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Just Desserts

“Excuse me waiter,” my customer, a middle aged woman asks. “Are the desserts homemade?”

“Some,” I reply. “Not all.”

“Which ones are homemade?” the lady asks. “I like homemade desserts.”

“The apple tort and the tiramisu are homemade.”

“That’s it?”

“Yes madam.”

“What about the crème brulée?” the woman asks, pointing to the sample on the dessert tray.

“It’s made here,” I explain. “But it’s from a mix.”



“So who makes the flourless chocolate torte?”

“It’s made by a company called Bindi.”

“What about the hazelnut mousse?”

“Bindi as well,” I say.

The woman, an obvious dessert aficionado, looks crushed.

“At least you’re honest,” she says.

“If you’re interested in something really good,” I reply, “There’s a great coffee shop down the street with homemade stuff.”

“Thanks waiter,” the woman says. “I think we’ll go there. Sorry you lost the sale.”

“No worries,” I say, taking the dessert tray off the table. “It’s a good rule never to eat dessert and dinner in the same place.”

“That sounds like a good rule,” the woman says.

“I live by it.”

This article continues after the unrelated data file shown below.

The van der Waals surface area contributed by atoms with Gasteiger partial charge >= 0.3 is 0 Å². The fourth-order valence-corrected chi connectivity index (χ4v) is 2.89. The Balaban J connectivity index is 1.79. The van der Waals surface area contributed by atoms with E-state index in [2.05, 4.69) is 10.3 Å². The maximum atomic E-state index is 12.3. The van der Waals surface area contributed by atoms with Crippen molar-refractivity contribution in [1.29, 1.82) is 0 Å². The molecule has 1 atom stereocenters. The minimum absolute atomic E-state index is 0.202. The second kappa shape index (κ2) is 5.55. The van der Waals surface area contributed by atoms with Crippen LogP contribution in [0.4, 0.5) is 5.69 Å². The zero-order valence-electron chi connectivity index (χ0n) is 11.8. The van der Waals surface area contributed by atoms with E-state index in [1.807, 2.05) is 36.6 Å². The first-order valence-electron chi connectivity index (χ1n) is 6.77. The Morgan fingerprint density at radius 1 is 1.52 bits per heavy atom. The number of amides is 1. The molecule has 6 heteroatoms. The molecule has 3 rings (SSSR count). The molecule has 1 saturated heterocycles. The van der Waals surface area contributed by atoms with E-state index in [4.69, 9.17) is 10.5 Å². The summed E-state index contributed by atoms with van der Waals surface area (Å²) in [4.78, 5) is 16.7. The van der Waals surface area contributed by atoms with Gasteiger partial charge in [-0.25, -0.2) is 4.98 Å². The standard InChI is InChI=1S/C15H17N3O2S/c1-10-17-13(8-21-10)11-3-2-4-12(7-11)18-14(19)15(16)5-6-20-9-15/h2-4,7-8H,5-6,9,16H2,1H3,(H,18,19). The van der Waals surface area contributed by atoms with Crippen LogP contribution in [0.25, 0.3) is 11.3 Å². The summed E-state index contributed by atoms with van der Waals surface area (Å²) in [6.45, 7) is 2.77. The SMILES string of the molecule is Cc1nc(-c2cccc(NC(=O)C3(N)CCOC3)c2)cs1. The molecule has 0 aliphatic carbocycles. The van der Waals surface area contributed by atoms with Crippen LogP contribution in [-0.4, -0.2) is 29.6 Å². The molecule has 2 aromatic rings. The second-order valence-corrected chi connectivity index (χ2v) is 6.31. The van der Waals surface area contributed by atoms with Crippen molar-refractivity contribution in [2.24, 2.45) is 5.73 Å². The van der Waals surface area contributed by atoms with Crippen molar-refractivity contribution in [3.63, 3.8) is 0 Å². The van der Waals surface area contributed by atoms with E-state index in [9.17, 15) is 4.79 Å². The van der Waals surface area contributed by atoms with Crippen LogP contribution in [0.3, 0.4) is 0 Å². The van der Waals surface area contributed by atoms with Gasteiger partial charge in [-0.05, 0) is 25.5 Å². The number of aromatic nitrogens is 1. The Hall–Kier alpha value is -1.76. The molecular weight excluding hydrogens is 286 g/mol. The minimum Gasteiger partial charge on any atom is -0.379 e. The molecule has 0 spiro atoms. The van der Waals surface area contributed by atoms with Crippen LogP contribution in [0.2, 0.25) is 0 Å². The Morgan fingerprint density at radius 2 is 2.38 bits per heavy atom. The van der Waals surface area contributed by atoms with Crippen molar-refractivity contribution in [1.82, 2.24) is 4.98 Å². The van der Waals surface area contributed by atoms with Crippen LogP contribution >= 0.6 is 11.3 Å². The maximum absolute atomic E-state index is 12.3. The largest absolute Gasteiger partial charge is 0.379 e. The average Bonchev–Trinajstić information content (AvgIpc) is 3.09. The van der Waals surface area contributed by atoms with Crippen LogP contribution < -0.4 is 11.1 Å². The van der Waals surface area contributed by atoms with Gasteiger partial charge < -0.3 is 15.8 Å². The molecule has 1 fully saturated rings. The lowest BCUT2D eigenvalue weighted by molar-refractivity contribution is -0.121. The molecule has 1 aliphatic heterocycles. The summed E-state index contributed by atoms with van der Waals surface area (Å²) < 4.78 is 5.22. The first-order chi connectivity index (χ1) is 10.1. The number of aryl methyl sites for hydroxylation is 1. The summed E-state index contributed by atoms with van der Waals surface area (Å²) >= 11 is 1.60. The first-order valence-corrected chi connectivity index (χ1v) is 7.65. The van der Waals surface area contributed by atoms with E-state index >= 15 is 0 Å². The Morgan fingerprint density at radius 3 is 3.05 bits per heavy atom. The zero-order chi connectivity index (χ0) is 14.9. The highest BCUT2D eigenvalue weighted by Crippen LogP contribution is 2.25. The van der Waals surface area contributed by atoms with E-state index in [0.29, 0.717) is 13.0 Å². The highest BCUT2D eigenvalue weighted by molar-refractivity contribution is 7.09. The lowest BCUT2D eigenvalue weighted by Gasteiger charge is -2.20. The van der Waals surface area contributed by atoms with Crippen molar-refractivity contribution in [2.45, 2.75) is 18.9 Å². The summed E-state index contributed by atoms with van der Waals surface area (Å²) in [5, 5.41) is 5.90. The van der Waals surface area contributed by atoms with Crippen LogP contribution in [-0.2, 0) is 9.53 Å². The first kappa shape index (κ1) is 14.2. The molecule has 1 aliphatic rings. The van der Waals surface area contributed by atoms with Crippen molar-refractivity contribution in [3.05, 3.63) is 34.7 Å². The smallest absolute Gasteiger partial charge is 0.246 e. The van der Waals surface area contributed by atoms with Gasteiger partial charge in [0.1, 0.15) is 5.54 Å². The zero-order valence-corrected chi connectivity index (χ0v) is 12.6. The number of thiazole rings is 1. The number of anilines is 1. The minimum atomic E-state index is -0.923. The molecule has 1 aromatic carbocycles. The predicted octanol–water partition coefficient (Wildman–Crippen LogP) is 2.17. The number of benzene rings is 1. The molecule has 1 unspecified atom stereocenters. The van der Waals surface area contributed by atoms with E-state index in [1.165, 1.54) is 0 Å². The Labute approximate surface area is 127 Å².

“Let me ask you a question,” the woman asks, her voice dropping to a whisper.

“Yes madam?”

“Do the other waiters tell the customers that all the desserts are made here?”

“They might,” I reply. “But I’m new here so I don’t know.”

“Thank you waiter,” the woman says. “Just the check please.”

I bring the woman her check. She pays and tips me 20%. She and her companion leave to go to the coffee shop down the street. Do I feel bad that I lost the restaurant a sale?

No way.

Most restaurants don’t make their own desserts. They farm that work out to local bakeries or mega-dessert conglomerates like Bindi. I’m not saying these outsourced desserts aren’t good – they’re just not homemade.

Every restaurant I’ve worked at used vendor supplied desserts. Every owner at these restaurants instructed the waiters to tell the customers that the desserts were hand made on the premises. When I was a new waiter I participated in that duplicity, but no more. Customers aren’t stupid. Eventually they’ll realize they’re seeing the same identical discs of “homemade hazelnut mousse” or “flourless chocolate torte” in separate locations. For crying out loud, even the donuts at most Dunkin Donuts are not made on premises! They’re made at a central bakery and trucked to satellite locations everywhere. That’s why I can get a Boston Crème with my medium coffee at the gas station. The same thing happens with restaurants.

Desserts are a high profit margin item. Restaurants are eager to sell them. Yuppies, brainwashed by the Food Network, have come to the conclusion that every dessert they eat has to be homemade. In their rush to make profits restaurateurs often have no compunction deceiving you about the provenance of their confections. I once saw a restaurant owner buy his desserts from Costco and pass them off as homemade for $9 a pop.